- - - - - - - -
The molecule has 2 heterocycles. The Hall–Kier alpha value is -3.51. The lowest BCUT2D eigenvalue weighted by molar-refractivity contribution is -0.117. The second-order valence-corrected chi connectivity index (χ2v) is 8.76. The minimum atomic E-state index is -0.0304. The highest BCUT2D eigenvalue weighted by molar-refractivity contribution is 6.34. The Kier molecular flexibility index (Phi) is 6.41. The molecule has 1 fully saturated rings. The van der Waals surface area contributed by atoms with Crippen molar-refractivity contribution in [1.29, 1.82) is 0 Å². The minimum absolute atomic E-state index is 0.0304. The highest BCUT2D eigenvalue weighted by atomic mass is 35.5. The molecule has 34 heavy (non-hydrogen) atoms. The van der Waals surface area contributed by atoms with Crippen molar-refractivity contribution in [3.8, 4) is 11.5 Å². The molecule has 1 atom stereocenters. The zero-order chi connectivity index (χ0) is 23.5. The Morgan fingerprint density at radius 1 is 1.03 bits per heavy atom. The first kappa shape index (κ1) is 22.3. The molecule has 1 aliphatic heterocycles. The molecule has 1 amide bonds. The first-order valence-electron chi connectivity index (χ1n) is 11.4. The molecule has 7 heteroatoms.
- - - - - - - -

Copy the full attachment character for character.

The molecule has 2 heterocycles. The Hall–Kier alpha value is -3.51. The lowest BCUT2D eigenvalue weighted by molar-refractivity contribution is -0.117. The second-order valence-corrected chi connectivity index (χ2v) is 8.76. The minimum atomic E-state index is -0.0304. The highest BCUT2D eigenvalue weighted by molar-refractivity contribution is 6.34. The Kier molecular flexibility index (Phi) is 6.41. The molecule has 1 fully saturated rings. The van der Waals surface area contributed by atoms with Crippen molar-refractivity contribution in [1.29, 1.82) is 0 Å². The minimum absolute atomic E-state index is 0.0304. The highest BCUT2D eigenvalue weighted by atomic mass is 35.5. The molecule has 34 heavy (non-hydrogen) atoms. The van der Waals surface area contributed by atoms with Crippen molar-refractivity contribution in [3.8, 4) is 11.5 Å². The molecule has 1 atom stereocenters. The zero-order chi connectivity index (χ0) is 23.5. The Morgan fingerprint density at radius 1 is 1.03 bits per heavy atom. The first kappa shape index (κ1) is 22.3. The molecule has 1 aliphatic heterocycles. The molecule has 1 amide bonds. The first-order valence-electron chi connectivity index (χ1n) is 11.4. The molecule has 7 heteroatoms.